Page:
God among the gangs of Central America

In many countries around the world, religion is often indicted as the primary force driving hatred and violence. In at least one region, though, Christian churches not only work heroically to bring peace and reconciliation, but are literally the only signs of hope. And this powerful story has been unfolding on Americans’ own doorstep.

Central America includes some of the world’s most violent societies. Among the most troubled are the nations of Guatemala, El Salvador, and Honduras, which together com­prise the Northern Tri­angle. All these countries were shaped by the savage civil wars that swept the region in the 1980s, killing hundreds of thousands. Many residents fled to Mexico or the United States, and when they or their children re­turned, some at least brought with them the gang cultures they had witnessed in Southern California and elsewhere.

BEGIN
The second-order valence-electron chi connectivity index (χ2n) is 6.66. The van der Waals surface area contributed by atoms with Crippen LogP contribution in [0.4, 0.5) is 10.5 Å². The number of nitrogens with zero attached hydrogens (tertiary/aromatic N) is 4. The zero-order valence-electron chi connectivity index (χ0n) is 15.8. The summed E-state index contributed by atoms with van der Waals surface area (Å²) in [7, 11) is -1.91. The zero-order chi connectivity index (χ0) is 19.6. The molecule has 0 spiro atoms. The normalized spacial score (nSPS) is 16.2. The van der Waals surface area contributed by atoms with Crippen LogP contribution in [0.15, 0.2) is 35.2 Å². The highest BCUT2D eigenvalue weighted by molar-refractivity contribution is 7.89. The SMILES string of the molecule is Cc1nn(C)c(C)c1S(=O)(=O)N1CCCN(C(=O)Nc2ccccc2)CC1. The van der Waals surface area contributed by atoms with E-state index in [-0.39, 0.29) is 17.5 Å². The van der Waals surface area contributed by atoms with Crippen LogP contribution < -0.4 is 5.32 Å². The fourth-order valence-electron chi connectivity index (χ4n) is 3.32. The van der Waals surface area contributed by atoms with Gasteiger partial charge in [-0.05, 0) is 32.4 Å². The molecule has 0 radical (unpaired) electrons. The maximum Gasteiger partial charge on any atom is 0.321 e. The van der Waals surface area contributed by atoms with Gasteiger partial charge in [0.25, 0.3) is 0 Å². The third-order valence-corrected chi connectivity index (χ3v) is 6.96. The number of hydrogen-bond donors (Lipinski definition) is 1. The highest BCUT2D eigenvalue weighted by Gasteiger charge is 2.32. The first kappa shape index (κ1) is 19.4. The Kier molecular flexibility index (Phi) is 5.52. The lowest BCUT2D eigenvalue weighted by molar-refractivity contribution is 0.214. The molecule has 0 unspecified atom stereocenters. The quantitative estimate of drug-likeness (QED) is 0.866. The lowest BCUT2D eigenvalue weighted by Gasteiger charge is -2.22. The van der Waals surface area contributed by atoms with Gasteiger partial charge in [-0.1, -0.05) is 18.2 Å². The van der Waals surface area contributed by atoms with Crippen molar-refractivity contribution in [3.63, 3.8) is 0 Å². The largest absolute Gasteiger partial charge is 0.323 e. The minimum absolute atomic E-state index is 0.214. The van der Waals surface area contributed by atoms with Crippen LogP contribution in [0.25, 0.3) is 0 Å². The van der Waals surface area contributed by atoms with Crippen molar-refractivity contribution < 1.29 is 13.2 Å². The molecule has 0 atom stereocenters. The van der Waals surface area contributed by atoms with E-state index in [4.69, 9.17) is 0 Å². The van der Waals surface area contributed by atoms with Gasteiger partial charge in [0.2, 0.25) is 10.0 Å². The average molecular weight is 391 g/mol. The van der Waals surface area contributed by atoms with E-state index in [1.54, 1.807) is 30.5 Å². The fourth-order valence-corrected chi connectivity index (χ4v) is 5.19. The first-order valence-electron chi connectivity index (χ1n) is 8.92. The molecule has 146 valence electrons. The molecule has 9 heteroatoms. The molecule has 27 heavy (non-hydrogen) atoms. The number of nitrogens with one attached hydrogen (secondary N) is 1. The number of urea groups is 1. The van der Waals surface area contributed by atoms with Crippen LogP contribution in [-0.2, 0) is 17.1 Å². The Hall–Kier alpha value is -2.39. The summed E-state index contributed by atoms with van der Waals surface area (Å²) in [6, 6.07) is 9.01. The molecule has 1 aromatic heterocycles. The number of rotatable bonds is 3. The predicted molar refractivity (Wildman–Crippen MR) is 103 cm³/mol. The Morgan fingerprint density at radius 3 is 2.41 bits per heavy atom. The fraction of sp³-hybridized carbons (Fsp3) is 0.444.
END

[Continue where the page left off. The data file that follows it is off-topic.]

Central American gangs became very large and intimidating organizations, with complex rituals and bloodthirsty initiations. The most notorious network, the heavily  Salvadoran MS-13, claims 70,000 members and operates in multiple countries. Because of the arsenals left behind at the end of the civil wars, the gangs are ex­tremely well armed, and they freely use paramilitary force to advance their interests and slaughter rivals. These groups flourish in areas that offer very few legal opportunities to gain a livelihood.